Smoking abstinence symptoms across 67 days compared with randomized controls-Moderation by nicotine replacement therapy, bupropion, and negative-affect traits

David G. Gilbert, Norka E. Rabinovich, Elizabeth A. Gilbert-Matuskowitz, Keith P. Klein, Michele L. Pergadia

Research output: Contribution to journalArticle

3 Scopus citations

Abstract

Accurate knowledge of negative affect (NA)-related smoking abstinence symptoms (SAS) severity and duration and their moderation by pharmacotherapy and NA-related personality traits is critical for efficacious treatments given that elevated state and trait NA are predictors of relapse. However, SAS severity, duration, and moderation are not well characterized. To date, the longest randomized controlled trial (RCT) of NA-related SAS using randomized delayed-quit smoking controls only examined symptoms across 45 days, despite clinical evidence that SAS may last longer. The present RCT assessed SAS across 67 days in dependent smokers (N = 95) who were randomized either to quit or to delay quitting for the course of the trial. The quit group was further randomized to receive either nicotine replacement therapy (NRT), bupropion (BUP), or placebo. Abstinence-related increases in anger-irritability, depressive, anxiety, and general NA symptoms did not resolve relative to the delayed quit group (DQG) levels across the 67 days in any of the 3 quit groups, though craving fell to below DQG and prequit levels. While NRT attenuated Day 3 SAS relative to BUP and placebo, BUP and NRT generally did not reduce SAS. High scores on trait measures of NA/neuroticism predicted greater increases in and duration of NA-related SAS, potentially indicating that smoking abstinence unmasks affective symptoms. Positive affect was not impacted by abstinence or treatment. The results support the views that (a) prequit baseline values are not a valid index of NA SAS recovery, and (b) on average, NA-related SAS take longer than 67 days to resolve.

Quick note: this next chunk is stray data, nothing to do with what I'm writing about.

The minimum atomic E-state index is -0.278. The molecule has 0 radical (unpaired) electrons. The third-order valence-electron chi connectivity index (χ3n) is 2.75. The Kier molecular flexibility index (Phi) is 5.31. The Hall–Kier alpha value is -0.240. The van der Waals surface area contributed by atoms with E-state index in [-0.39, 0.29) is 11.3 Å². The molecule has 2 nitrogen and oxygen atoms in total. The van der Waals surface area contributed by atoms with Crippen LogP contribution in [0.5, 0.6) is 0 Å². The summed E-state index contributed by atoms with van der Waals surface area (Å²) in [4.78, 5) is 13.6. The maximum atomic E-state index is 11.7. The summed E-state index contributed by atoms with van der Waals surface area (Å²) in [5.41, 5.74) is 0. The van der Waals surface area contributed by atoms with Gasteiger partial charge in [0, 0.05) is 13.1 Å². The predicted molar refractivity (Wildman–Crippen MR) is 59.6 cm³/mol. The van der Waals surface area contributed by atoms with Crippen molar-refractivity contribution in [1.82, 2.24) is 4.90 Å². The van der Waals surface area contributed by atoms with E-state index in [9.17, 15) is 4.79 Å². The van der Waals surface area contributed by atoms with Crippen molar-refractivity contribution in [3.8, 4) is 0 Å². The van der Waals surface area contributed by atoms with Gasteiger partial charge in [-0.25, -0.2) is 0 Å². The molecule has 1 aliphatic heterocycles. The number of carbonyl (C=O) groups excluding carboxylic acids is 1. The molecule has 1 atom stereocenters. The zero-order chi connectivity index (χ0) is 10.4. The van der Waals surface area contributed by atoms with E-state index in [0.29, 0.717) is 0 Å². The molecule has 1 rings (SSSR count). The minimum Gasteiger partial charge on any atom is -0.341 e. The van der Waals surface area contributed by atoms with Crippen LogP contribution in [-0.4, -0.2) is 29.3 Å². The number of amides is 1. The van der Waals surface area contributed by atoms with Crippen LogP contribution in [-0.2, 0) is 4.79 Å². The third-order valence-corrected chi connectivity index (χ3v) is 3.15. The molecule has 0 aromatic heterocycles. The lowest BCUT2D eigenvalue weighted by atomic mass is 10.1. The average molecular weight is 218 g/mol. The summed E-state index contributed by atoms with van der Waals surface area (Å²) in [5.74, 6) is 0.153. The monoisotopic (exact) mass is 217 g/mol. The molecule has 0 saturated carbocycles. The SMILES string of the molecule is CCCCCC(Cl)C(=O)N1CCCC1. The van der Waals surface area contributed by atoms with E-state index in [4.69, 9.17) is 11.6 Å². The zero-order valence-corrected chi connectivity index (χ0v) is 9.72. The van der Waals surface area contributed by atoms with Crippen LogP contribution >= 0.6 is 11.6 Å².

Original languageEnglish
Pages (from-to)536-551
Number of pages16
JournalExperimental and Clinical Psychopharmacology
Volume27
Issue number6
DOIs
StatePublished - Dec 2019

Keywords

  • Bupropion
  • Negative affect
  • Nicotine patch
  • Smoking
  • Withdrawal symptoms

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